The other day President Obama said:
[L]ook, if you’ve been successful, you didn’t get there on your own. . . .
If you were successful, somebody along the line gave you some help. There was a great teacher somewhere in your life. Somebody helped to create this unbelievable American system that we have that allowed you to thrive. Somebody invested in roads and bridges. If you’ve got a business–you didn’t build that. Somebody else made that happen. The Internet didn’t get invented on its own. Government research created the Internet so that all the companies could make money off the Internet.
The point is, is that when we succeed, we succeed because of our individual initiative, but also because we do things together.
Obama is tackling a straw man in order to distract from essential issues. (We’ve heard this before. See“Elizabeth Warren’s Non Sequitur.”) Of course no one succeeds alone. In society no one does anything of value in isolation. We think in a language and compute with numbers that others taught us. We all continuously benefit from, imitate, and build on what others have done. That’s what society is. Obama illegitimately attempts to use that indisputable fact to justify more government–that is, more violence–through higher taxation and greater bureaucratic regulation. It simply does not follow that since we all depend on the productive efforts of others, government—that force-wielding parasitical organization which feeds on the creativity of others—should be even bigger and more intrusive.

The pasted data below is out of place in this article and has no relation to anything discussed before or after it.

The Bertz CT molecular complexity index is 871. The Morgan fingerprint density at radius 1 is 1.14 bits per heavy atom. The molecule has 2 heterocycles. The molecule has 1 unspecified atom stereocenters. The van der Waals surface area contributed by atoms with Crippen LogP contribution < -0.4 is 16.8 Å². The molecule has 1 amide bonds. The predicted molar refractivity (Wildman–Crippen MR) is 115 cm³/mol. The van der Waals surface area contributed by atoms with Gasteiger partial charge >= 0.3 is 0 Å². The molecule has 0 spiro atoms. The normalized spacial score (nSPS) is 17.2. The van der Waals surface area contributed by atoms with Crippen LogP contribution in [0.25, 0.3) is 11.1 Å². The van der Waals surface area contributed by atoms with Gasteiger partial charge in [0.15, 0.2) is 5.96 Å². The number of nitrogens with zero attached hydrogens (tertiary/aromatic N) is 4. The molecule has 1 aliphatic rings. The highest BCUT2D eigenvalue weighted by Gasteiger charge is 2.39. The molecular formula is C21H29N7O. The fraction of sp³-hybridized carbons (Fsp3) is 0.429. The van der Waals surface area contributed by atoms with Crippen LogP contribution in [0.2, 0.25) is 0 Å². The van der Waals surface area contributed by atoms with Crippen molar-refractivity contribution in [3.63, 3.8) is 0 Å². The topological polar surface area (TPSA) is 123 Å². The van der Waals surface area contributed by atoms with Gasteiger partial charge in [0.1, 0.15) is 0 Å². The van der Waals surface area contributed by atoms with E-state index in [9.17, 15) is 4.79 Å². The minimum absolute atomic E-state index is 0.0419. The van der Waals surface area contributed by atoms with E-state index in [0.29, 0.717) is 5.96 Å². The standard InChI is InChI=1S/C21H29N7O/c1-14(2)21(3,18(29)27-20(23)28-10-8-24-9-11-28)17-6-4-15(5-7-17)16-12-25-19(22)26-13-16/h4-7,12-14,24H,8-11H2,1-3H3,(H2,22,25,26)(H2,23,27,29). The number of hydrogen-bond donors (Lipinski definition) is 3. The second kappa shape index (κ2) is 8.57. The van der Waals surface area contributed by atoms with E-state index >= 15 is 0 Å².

The roads, bridges, and Internet were built by government because the political class preempted the private sector in the interest of obtaining power. Many roads and bridges were privately built and maintained earlier in our history. Yes, the seeds of the Internet were sown by the military, but through countless decentralized, yetspontaneously coordinated efforts, it has evolved in radically different ways from what anyone anticipated. To credit government with the Internet as we know it is ludicrous. Besides, does anyone doubt that the private sector would have generated the Internet?
All of us depend on social cooperation, which is the very essence of the marketplace. Yet the greatest obstacle to such cooperation is government social engineering. Therefore Obama’s justification of big government in the name of social cooperation fails.
Sheldon Richman is the editor of The Freeman and TheFreemanOnline.org, and a contributor to The Concise Encyclopedia of Economics. He is the author of Separating School & State: How to Liberate America’s Families
Copyright © 2012 Foundation for Economic Education. All rights reserved. Used with the permission